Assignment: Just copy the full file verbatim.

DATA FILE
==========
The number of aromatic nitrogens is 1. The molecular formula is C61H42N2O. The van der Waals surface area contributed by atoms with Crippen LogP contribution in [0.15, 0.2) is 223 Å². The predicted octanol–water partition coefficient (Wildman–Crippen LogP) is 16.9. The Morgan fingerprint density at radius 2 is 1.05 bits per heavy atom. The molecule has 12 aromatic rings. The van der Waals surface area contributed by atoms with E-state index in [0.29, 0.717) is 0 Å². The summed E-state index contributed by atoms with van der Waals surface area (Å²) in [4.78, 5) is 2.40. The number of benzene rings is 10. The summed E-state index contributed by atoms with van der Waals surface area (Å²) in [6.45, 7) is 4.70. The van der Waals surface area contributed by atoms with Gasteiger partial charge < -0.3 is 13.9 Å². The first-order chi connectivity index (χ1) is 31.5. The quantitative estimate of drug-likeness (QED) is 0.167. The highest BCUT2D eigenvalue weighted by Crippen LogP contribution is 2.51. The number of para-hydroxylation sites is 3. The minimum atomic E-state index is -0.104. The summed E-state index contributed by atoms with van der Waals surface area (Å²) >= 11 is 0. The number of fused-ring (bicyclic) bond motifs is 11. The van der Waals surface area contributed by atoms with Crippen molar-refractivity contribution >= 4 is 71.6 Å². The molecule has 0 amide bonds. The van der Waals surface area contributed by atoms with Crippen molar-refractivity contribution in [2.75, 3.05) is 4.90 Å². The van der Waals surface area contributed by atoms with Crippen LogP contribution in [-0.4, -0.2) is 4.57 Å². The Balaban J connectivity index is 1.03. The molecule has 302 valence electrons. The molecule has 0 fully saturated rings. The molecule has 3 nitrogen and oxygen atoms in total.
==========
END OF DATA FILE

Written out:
The number of aromatic nitrogens is 1. The molecular formula is C61H42N2O. The van der Waals surface area contributed by atoms with Crippen LogP contribution in [0.15, 0.2) is 223 Å². The predicted octanol–water partition coefficient (Wildman–Crippen LogP) is 16.9. The Morgan fingerprint density at radius 2 is 1.05 bits per heavy atom. The molecule has 12 aromatic rings. The van der Waals surface area contributed by atoms with E-state index in [0.29, 0.717) is 0 Å². The summed E-state index contributed by atoms with van der Waals surface area (Å²) in [4.78, 5) is 2.40. The number of benzene rings is 10. The summed E-state index contributed by atoms with van der Waals surface area (Å²) in [6.45, 7) is 4.70. The van der Waals surface area contributed by atoms with Gasteiger partial charge < -0.3 is 13.9 Å². The first-order chi connectivity index (χ1) is 31.5. The quantitative estimate of drug-likeness (QED) is 0.167. The highest BCUT2D eigenvalue weighted by Crippen LogP contribution is 2.51. The number of para-hydroxylation sites is 3. The minimum atomic E-state index is -0.104. The summed E-state index contributed by atoms with van der Waals surface area (Å²) >= 11 is 0. The number of fused-ring (bicyclic) bond motifs is 11. The van der Waals surface area contributed by atoms with Crippen molar-refractivity contribution >= 4 is 71.6 Å². The molecule has 0 amide bonds. The van der Waals surface area contributed by atoms with Crippen molar-refractivity contribution in [2.75, 3.05) is 4.90 Å². The van der Waals surface area contributed by atoms with Crippen LogP contribution in [-0.4, -0.2) is 4.57 Å². The Balaban J connectivity index is 1.03. The molecule has 302 valence electrons. The molecule has 0 fully saturated rings. The molecule has 3 nitrogen and oxygen atoms in total.